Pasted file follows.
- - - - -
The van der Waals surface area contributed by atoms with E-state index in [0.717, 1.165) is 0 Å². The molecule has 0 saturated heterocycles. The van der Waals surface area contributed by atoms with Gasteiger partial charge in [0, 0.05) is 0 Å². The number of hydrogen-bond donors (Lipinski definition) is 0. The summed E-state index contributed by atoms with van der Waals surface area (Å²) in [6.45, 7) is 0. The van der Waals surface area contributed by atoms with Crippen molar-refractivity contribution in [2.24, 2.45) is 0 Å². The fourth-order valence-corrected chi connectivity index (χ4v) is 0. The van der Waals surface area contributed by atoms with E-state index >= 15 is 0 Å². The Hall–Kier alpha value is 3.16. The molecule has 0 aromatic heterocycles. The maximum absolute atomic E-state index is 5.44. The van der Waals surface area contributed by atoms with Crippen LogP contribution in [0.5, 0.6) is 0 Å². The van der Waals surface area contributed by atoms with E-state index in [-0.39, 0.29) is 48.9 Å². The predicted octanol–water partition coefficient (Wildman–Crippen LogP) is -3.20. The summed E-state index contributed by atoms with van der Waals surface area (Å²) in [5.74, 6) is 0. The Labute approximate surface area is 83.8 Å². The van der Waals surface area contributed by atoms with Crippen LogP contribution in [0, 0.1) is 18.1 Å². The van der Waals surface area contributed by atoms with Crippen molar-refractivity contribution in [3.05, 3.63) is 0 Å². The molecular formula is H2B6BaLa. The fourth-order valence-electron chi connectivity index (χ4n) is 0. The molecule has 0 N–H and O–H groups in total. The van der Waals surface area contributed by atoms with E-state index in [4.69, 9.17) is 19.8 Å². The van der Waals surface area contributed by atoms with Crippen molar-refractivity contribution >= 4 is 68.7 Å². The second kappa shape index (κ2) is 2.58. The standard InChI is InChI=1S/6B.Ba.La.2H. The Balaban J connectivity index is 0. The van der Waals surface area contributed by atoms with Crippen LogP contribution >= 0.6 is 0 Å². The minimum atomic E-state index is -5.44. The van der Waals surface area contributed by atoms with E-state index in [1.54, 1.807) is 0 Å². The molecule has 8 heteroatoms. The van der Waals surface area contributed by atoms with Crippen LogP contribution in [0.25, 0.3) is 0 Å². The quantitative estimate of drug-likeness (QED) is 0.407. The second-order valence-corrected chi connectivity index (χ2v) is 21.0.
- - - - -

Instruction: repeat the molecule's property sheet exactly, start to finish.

The van der Waals surface area contributed by atoms with E-state index in [0.717, 1.165) is 0 Å². The molecule has 0 saturated heterocycles. The van der Waals surface area contributed by atoms with Gasteiger partial charge in [0, 0.05) is 0 Å². The number of hydrogen-bond donors (Lipinski definition) is 0. The summed E-state index contributed by atoms with van der Waals surface area (Å²) in [6.45, 7) is 0. The van der Waals surface area contributed by atoms with Crippen molar-refractivity contribution in [2.24, 2.45) is 0 Å². The fourth-order valence-corrected chi connectivity index (χ4v) is 0. The van der Waals surface area contributed by atoms with E-state index >= 15 is 0 Å². The Hall–Kier alpha value is 3.16. The molecule has 0 aromatic heterocycles. The maximum absolute atomic E-state index is 5.44. The van der Waals surface area contributed by atoms with Crippen LogP contribution in [0.5, 0.6) is 0 Å². The van der Waals surface area contributed by atoms with E-state index in [-0.39, 0.29) is 48.9 Å². The predicted octanol–water partition coefficient (Wildman–Crippen LogP) is -3.20. The summed E-state index contributed by atoms with van der Waals surface area (Å²) in [5.74, 6) is 0. The Labute approximate surface area is 83.8 Å². The van der Waals surface area contributed by atoms with Crippen LogP contribution in [0, 0.1) is 18.1 Å². The van der Waals surface area contributed by atoms with Crippen molar-refractivity contribution in [3.05, 3.63) is 0 Å². The molecular formula is H2B6BaLa. The fourth-order valence-electron chi connectivity index (χ4n) is 0. The molecule has 0 N–H and O–H groups in total. The van der Waals surface area contributed by atoms with E-state index in [4.69, 9.17) is 19.8 Å². The van der Waals surface area contributed by atoms with Crippen molar-refractivity contribution >= 4 is 68.7 Å². The second kappa shape index (κ2) is 2.58. The standard InChI is InChI=1S/6B.Ba.La.2H. The Balaban J connectivity index is 0. The van der Waals surface area contributed by atoms with Crippen LogP contribution >= 0.6 is 0 Å². The minimum atomic E-state index is -5.44. The van der Waals surface area contributed by atoms with E-state index in [1.54, 1.807) is 0 Å². The molecule has 8 heteroatoms. The van der Waals surface area contributed by atoms with Crippen LogP contribution in [0.25, 0.3) is 0 Å². The quantitative estimate of drug-likeness (QED) is 0.407. The second-order valence-corrected chi connectivity index (χ2v) is 21.0.